Disco/Funk/House producer, Dr Packer is an alias of West Australian DJ/Producer ‘Greg Packer’ set up for Remixes & Edits of mainly retro music such as 70’s , 80’s , 90’s Soul , Disco , Funk , Hip Hop & Reggae , Greg although known more for ‘Liquid Drum & Bass’ regularly plays sets of ‘Old School Funk , Disco , Hip Hop Etc’ purchasing his first record in 1982 at the age of 10 ‘Grandmaster Flash – The Message’ whilst still living in the UK (Northampton England) greg grew up listening to his mothers disco records (had no choice really) as a child in the 70’s it wasn’t uncommon to hear music such as ‘Ain’t No Stoppin’ Us Now’ or ‘And The Beat Goes On’ played in the house so the disco thing really was his first introduction to music , records became his life and has collected approx 25,000 over the years.

Despite creating a household name as Greg Packer, you have an alias, Dr Packer which dives into the blissful world of soul, disco, funk and reggae. How did this all come about?

I had a bad year in 2013, some personal family stuff going on and lack of ‘Drum & Bass’ bookings made me consider retirement, in fact I pretty much did for a few months at least, I had a little side gig (which I still do) playing my old soul funk & disco vinyl 5 mins from my house at a beach bar, one of the other DJs was playing lots of edits and suggested I visit ‘Juno Download’ I started discovering new artists in the re-edit scene such as (Fingerman & 80’s child & Late Nite Tuff Guy) once I’d seen that this whole ‘Re-edit / Nu Disco’ music was actually a genre and certain artists were making a career out of it and touring the globe, it instantly clicked into place for me that I had to give this a shot and maybe there is life in the old dog yet haha !!!! Best decision I ever made in my entire music career.

You used to make drum and bass as Greg Packer, and I’m fairly sure I’ve seen you play at some dodgy warehouses.

Ha ha ha!

It’s a pretty different scene. Why did you make the change?

To be honest, I think it was more a kind of age thing. I’m mid-40s now. I’ve been doing drum and bass pretty much since it existed, which was probably since ’92 onwards, so I was kinda there from the birth of it. I think I did my last d’n’b gig around 2013, about 3 years ago. It felt weird. I just felt like the old guy in the room. You know what I mean, right? My kind of drum and bass was the more ‘liquid’ sound anyway, and I preferred the deeper soulful stuff anyway.

What else contributed to your change in genre direction?

I received an email from one of the big festival companies; I don’t think it was Future Music, but it was something along those lines, one of those big ones. Anyway, they said they were looking for ‘fresh DJ talent’ and they actually listed an age bracket which was 18 to 30. I felt, like, it doesn’t matter if you’ve been around forever, and you actually started drum and bass in this town, but because you’re over the age of 30 you’re not going to get a look-in.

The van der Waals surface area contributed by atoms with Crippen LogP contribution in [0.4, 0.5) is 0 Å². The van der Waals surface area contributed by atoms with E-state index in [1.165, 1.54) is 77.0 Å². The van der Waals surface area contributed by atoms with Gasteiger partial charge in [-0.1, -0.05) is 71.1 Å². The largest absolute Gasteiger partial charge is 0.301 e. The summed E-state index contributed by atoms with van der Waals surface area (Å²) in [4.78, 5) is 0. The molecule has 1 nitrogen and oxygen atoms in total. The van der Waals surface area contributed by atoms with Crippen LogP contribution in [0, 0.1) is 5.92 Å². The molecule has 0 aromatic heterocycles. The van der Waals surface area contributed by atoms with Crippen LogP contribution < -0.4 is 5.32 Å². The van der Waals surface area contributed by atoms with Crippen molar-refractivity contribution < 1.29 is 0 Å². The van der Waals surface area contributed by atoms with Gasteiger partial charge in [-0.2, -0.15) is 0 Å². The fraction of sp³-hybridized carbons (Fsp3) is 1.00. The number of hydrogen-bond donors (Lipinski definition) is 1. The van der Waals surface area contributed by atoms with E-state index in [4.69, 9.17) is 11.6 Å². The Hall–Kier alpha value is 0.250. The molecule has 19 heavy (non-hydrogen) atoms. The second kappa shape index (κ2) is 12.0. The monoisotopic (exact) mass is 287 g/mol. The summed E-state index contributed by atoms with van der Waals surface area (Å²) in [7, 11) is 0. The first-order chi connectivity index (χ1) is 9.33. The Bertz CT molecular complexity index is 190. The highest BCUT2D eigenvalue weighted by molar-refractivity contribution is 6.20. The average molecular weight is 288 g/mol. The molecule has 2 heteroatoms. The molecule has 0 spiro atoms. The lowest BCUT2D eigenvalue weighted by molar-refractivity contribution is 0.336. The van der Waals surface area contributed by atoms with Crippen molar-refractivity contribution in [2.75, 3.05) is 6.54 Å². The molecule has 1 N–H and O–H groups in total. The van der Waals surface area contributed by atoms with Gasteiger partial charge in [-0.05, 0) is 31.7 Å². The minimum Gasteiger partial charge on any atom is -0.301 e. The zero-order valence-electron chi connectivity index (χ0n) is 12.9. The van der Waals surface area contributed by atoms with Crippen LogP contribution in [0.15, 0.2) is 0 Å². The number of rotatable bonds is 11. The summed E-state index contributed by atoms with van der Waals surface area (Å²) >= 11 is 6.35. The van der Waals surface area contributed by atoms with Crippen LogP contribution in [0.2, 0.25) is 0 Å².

Still, you’re producing and DJ-ing a lot now. Are you doing anything else on the side?

I’ve started doing some mastering for a couple of labels who have approached me and it’s kind of steam-rolled from there. I find that not having a normal 9-to-5 job [gives] me a little more time in the studio to start doing more editing and the Dr Packer stuff. Everything’s kind of stabilised, if not grown to the point that I’m constantly keeping busy and getting paid for it. And I’ve always thought I’d love to do music full-time, whether it’s just DJ-ing or being in the studio, so being around music and doing that for a living has been great. There’s no sign of me thinking ‘oh shit, I’m going to have to get a day job now’.


Talking about your day job, what did you used to do?

I had a number of different jobs. My brother is an electrician so I was helping him. Prior to that I was just doing labouring work on building sites, which is horrible, really. Hard work and minimum wage; it was a terrible job but you’ve got to do what you’ve got to do I suppose.

You used to produce a lot of drum and bass from scratch, but now you’re doing more edits. Would you ever consider making original disco?

Well, I’ve actually got one that I’m working on at the moment. Also this year I remixed a track that Bootsy Collins was involved in, and that came out on vinyl. So I’m starting to get more original material sent to me to provide a ‘Dr Packer’ remix rather than an edit. I think that’ll be the next thing for me: to really break into the whole remix thing rather than the re-edit. It would be really hard to make an original disco tune from scratch. You could try and recreate it on a synth, but it wouldn’t quite be the same. Maybe working with samples would be a better option, because then you could grab a bass loop that’s been played by a bass player, and build from that, so you could get a bit of a live feel.

So you know some live instrumentalists?

Believe it or not, I don’t know any musicians, really, other than maybe one or two vocalists. I can’t pick the phone up and say, ‘Hey, come into the studio and record me some riffs to work with’. I don’t have that on hand, to call someone in to work with, but it is something I would love to do at some point.


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